Who we were and what we have become: the invaluable industrial documentary films preserved in Ivrea and Castellanza tell our story

  1. The Lumière brothers projected their first “film” to the public, La Sortie de l’Usine. It was a few seconds long and showed workers leaving their photographic plate factory. A film with clear promotional intent, it was the first attempt at corporate film – a genre that formed a fundamental part of the industrial policy of the 20th century.

In Italy, particularly after WWII, the economic recovery led companies to start using film tools, techniques and language to increase what today would be called brand awareness. They would often commission directors such as Antonioni, Bertolucci, Fellini, Olmi, Risi, and Rossellini to produce documentary films.

In addition to presenting the company and its product, corporate films were used as training tools for employees. They were also shared as educational materials at conventions, trade shows and in schools, and were sometimes included in cinema programs and shown before films.

The thousands of films on the many aspects of corporate life now form an important visual heritage, which is preserved in two important archives: the Archivio del cinema industriale e della comunicazione d’impresa (Archive of Industrial Cinema and Corporate Communication) in Castellanza and the Archivio Nazionale Cinema Impresa (National Archive of Corporate Cinema) in Ivrea.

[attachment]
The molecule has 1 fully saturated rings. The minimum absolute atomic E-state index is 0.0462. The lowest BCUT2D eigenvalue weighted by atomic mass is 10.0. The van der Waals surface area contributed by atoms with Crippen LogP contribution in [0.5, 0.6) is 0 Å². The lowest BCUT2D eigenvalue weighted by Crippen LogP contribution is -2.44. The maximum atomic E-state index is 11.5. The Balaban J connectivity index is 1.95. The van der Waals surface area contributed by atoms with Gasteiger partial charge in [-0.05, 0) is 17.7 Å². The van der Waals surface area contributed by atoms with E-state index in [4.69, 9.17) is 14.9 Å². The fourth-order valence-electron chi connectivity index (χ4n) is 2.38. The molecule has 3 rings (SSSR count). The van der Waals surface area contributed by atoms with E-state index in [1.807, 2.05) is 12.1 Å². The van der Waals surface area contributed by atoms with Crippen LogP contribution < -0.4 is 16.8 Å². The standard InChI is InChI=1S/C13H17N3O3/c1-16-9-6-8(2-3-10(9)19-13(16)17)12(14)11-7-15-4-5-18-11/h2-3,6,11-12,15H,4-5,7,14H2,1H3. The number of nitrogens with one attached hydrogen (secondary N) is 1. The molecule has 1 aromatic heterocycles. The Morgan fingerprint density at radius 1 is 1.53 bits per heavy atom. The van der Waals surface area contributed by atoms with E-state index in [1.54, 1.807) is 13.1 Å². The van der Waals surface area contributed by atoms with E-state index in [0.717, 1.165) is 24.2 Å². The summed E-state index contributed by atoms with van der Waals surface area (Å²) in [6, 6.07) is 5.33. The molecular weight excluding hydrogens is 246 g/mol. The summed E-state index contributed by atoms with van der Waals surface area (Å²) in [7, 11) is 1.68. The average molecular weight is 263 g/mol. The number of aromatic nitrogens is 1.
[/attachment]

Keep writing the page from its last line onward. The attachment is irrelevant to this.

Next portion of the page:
Archivio del cinema industriale e della comunicazione d’impresa

Founded in 1998 from the partnership between LIUC and Confindustria, it is the first Italian project exclusively dedicated to the preservation and promotion of documentary films produced by companies. It is based at LIUC – Università Cattaneo, in Castellanza, a private university founded in 1991 in the former Cantoni cotton mill, which was the site of an important Italian textile company that ceased operations at the end of the 1980s. Between 1989 and 1991, the Cantoni industrial area underwent expert renovation. The project was headed by the architect, Aldo Rossi, who was responsible for redeveloping the old spinning mill and the building once used as the company’s commercial offices, designed in 1960 by Vito Latis.

The original and largest part of the media library is the Cineteca (film archive), granted by Confindustria (the Confederation of Italian Industry) through the creation of digital copies. It is a collection that reflects Confindustria’s interest in corporate films – an interest shown since the years of the economic boom and which led them to create the Annual Review of Corporate Film in 1959 (renamed Filmselezione in 1984). With the rise of commercial television, corporate documentaries progressively lost their role as communication tools. Their significance as historical documents, however, had already been recognized in the early 1990s thanks to the evolution of studies into corporate history.